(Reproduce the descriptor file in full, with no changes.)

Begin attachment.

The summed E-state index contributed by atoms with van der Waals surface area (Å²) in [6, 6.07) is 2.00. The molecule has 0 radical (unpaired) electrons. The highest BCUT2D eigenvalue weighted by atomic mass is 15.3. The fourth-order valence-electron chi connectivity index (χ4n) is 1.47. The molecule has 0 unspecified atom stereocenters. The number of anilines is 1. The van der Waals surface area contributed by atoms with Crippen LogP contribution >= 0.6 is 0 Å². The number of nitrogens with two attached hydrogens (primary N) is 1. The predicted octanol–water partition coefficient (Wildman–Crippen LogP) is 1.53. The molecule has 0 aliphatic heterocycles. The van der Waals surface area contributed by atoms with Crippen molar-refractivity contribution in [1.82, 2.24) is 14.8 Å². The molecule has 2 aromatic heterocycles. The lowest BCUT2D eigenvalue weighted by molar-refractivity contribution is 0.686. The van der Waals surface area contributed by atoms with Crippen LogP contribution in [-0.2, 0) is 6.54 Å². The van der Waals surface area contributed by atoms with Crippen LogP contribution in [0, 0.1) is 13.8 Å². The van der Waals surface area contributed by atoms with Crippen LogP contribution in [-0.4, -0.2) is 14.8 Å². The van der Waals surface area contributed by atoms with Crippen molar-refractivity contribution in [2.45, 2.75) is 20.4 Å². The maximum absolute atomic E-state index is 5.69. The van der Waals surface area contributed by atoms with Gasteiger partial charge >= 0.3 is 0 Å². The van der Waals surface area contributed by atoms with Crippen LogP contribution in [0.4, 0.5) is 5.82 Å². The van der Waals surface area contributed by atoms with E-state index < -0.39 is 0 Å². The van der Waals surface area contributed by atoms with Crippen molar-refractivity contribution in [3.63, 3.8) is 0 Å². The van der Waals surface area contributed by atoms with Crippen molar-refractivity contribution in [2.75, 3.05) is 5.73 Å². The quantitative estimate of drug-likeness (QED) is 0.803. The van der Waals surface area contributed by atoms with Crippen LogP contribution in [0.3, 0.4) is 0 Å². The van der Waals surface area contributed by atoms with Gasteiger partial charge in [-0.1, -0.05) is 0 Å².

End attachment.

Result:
The summed E-state index contributed by atoms with van der Waals surface area (Å²) in [6, 6.07) is 2.00. The molecule has 0 radical (unpaired) electrons. The highest BCUT2D eigenvalue weighted by atomic mass is 15.3. The fourth-order valence-electron chi connectivity index (χ4n) is 1.47. The molecule has 0 unspecified atom stereocenters. The number of anilines is 1. The van der Waals surface area contributed by atoms with Crippen LogP contribution >= 0.6 is 0 Å². The number of nitrogens with two attached hydrogens (primary N) is 1. The predicted octanol–water partition coefficient (Wildman–Crippen LogP) is 1.53. The molecule has 0 aliphatic heterocycles. The van der Waals surface area contributed by atoms with Crippen molar-refractivity contribution in [1.82, 2.24) is 14.8 Å². The molecule has 2 aromatic heterocycles. The lowest BCUT2D eigenvalue weighted by molar-refractivity contribution is 0.686. The van der Waals surface area contributed by atoms with Crippen LogP contribution in [-0.2, 0) is 6.54 Å². The van der Waals surface area contributed by atoms with Crippen LogP contribution in [0, 0.1) is 13.8 Å². The van der Waals surface area contributed by atoms with Crippen LogP contribution in [-0.4, -0.2) is 14.8 Å². The van der Waals surface area contributed by atoms with Crippen molar-refractivity contribution in [2.45, 2.75) is 20.4 Å². The maximum absolute atomic E-state index is 5.69. The van der Waals surface area contributed by atoms with Gasteiger partial charge >= 0.3 is 0 Å². The van der Waals surface area contributed by atoms with Crippen LogP contribution in [0.4, 0.5) is 5.82 Å². The van der Waals surface area contributed by atoms with E-state index < -0.39 is 0 Å². The van der Waals surface area contributed by atoms with Crippen molar-refractivity contribution in [3.63, 3.8) is 0 Å². The van der Waals surface area contributed by atoms with Crippen molar-refractivity contribution in [2.75, 3.05) is 5.73 Å². The quantitative estimate of drug-likeness (QED) is 0.803. The van der Waals surface area contributed by atoms with Crippen LogP contribution in [0.3, 0.4) is 0 Å². The van der Waals surface area contributed by atoms with Gasteiger partial charge in [-0.1, -0.05) is 0 Å².